Harryman v. Roseburg Rural Fire Protection Dist.

Annotate this Case

244 Or. 631 (1966)

420 P.2d 51


Supreme Court of Oregon.

Argued October 6, 1966.

Affirmed November 10, 1966.

Edward M. Murphy, Roseburg, argued the cause for appellant. On the brief were Stults, Jayne & Murphy, Roseburg.

*632 No appearance for respondent.

Before McALLISTER, Chief Justice, and PERRY, O'CONNELL, DENECKE and REDDING, Justices.



This is an action to recover the value of unused sick leave accumulated by plaintiff while employed by defendant. Defendant appeals from a judgment in favor of plaintiff.

Plaintiff was employed as a fireman by defendant. His employment was terminated on June 1, 1965, at which time he had accumulated 47 days of sick leave. Defendant refused to pay for the accumulated time on the ground that its sick leave provision allowed compensation only where there was an excused absence from work due to illness, and on the ground that the provision had been revoked prior to plaintiff's termination of employment. The provision, adopted by the board of directors of defendant at a special meeting on June 29, 1960, was as follows:

"Sick Leave: "One (1) day per month, up to 90 days, Cash On termination."

This language would seem to have no meaning other than to express the purpose of making provision for unused sick leave accumulated by an employee prior to the termination of his employment. The officers of defendant understood this to be the defendant's policy. In a written declaration of policy issued in 1964 and signed by the chairman and secretary of the board of directors, the following statement was made:

"If and or when an employe leaves the employment *633 of the district, the employe will remain on the pay roll and receive wages the same as if the employe were on sick leave, and continue until such time all the employe's accumulated sick leave is used. Such pay will be mailed to the employe each pay period by the pay master and will be classified as Sick Leave Pay. "However the employe shall retain the right to receive all accumulated sick pay in one lump payment."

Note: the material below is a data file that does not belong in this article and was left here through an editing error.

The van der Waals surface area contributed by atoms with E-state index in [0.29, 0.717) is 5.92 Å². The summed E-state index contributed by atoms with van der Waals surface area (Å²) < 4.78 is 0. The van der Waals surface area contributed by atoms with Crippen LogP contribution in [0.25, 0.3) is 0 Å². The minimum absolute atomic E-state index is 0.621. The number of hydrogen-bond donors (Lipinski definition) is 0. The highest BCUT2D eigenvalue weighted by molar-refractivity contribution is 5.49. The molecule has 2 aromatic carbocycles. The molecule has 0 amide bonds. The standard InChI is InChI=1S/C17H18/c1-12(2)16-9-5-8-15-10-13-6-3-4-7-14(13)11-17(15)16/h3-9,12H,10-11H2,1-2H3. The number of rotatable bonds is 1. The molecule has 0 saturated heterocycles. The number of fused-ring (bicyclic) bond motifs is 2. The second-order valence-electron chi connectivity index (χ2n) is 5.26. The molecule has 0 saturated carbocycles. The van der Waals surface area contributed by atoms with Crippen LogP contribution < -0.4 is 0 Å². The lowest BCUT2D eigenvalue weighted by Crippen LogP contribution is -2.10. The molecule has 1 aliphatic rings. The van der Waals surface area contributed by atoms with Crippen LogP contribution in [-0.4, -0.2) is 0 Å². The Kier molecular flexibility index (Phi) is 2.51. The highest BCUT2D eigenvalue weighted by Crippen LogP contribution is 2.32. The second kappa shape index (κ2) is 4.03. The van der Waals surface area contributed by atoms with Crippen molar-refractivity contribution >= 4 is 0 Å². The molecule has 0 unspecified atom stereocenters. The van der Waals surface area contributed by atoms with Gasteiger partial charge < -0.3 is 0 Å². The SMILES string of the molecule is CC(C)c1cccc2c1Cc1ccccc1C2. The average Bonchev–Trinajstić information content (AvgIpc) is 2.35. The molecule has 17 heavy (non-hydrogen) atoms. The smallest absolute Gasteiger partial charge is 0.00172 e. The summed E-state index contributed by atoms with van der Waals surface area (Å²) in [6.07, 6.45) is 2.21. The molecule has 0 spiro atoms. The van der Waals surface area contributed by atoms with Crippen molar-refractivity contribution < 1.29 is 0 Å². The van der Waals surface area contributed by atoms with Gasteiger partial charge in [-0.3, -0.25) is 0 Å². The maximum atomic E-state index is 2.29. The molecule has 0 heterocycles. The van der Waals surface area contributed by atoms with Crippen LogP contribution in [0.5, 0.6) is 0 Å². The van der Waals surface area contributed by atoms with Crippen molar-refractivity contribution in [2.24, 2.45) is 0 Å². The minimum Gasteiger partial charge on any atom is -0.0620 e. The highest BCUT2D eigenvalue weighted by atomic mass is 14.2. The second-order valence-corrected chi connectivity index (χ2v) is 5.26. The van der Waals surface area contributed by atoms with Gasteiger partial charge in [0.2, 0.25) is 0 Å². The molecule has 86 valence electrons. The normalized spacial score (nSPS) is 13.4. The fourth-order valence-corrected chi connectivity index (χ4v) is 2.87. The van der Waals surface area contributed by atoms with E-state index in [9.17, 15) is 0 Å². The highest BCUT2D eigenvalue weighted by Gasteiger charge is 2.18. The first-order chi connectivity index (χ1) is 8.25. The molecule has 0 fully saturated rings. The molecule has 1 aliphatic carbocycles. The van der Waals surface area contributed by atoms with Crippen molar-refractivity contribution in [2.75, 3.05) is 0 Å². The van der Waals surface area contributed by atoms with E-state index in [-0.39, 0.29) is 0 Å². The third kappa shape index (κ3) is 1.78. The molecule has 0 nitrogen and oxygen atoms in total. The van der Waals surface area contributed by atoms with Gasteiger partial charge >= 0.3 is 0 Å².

1. Defendant argues that even if the sick leave provision is to be construed as plaintiff contends, the provision was not lawfully adopted because it was voted upon at a special meeting on June 29, 1960, notice of which did not specify the consideration of sick leave as a proposed item of business. We find it unnecessary to pass upon the sufficiency or the necessity of notice in the circumstances of this case because these questions were not properly presented to the trial court. Defendant objected to introduction of the minutes of the special meeting on the ground noted above. The trial court held that the minutes were admissible and that the validity of the action taken by the board of directors at the meeting was a question separate from the admissibility of the minutes. Defendant did not raise the question of the validity of the meeting in any other way. Consequently, the trial judge was never given the opportunity to rule directly upon the validity of the meeting.

Moreover, if the question had been raised directly, it is quite possible, indeed probable, that plaintiff could have shown that the action taken at the June 29th meeting was subsequently ratified by the board. In fact, the trial judge was of the opinion that there *634 was evidence sufficient to support a finding of ratification by the board.[1]

2. Defendant argues that ORS 294.100 (1) and 294.326 (1) prohibit it from expending money unless budgeted in compliance with the local budget law and that the sum which plaintiff seeks to recover was not budgeted. Defendant budgeted a certain amount for personal services. Plaintiff seeks compensation for personal services. The claim, therefore, falls within an item of the budget. It is possible that plaintiff's claim, along with other claims for sick leave compensation, will result in expenditures in excess of the budgeted item. But an expenditure in excess of the amount designated for a budgeted item does not violate the statute requiring an item to be budgeted.

3. Finally, defendant contends that allowance for sick leave was a gratuity and, therefore, when the board revoked the sick leave provision, whatever rights plaintiff had were terminated. Defendant relies upon Halek v. City of St. Paul, 227 Minn 477, 35 NW2d 705 (1949), which holds that sick leave granted to city employees is a mere gratuity creating in the employee a mere expectancy which can be abolished by the city without compensation. We take a different view. When plaintiff entered upon his employment with defendant he was advised that he would receive an allowance for accumulated sick leave upon termination of employment. He accepted employment upon the assumption that the allowance for sick leave was a part of his compensation for services. Since it was a part of the inducement to accept employment, it can *635 be regarded as a contractual term of plaintiff's employment.[2] Defendant could not, therefore, deprive plaintiff of the allowance after he had earned it.

Judgment affirmed.


[1] The evidence established that other employees had been paid for accumulated sick leave under board policy payment which could be made only after positive action by the board.

[2] See Adams v. City of Modesto, 53 Cal2d 833, 3 Cal Rptr 561, 350 P2d 529 (1960); Ramey v. Public Service Comm., 296 Mich 449, 296 NW 323 (1941).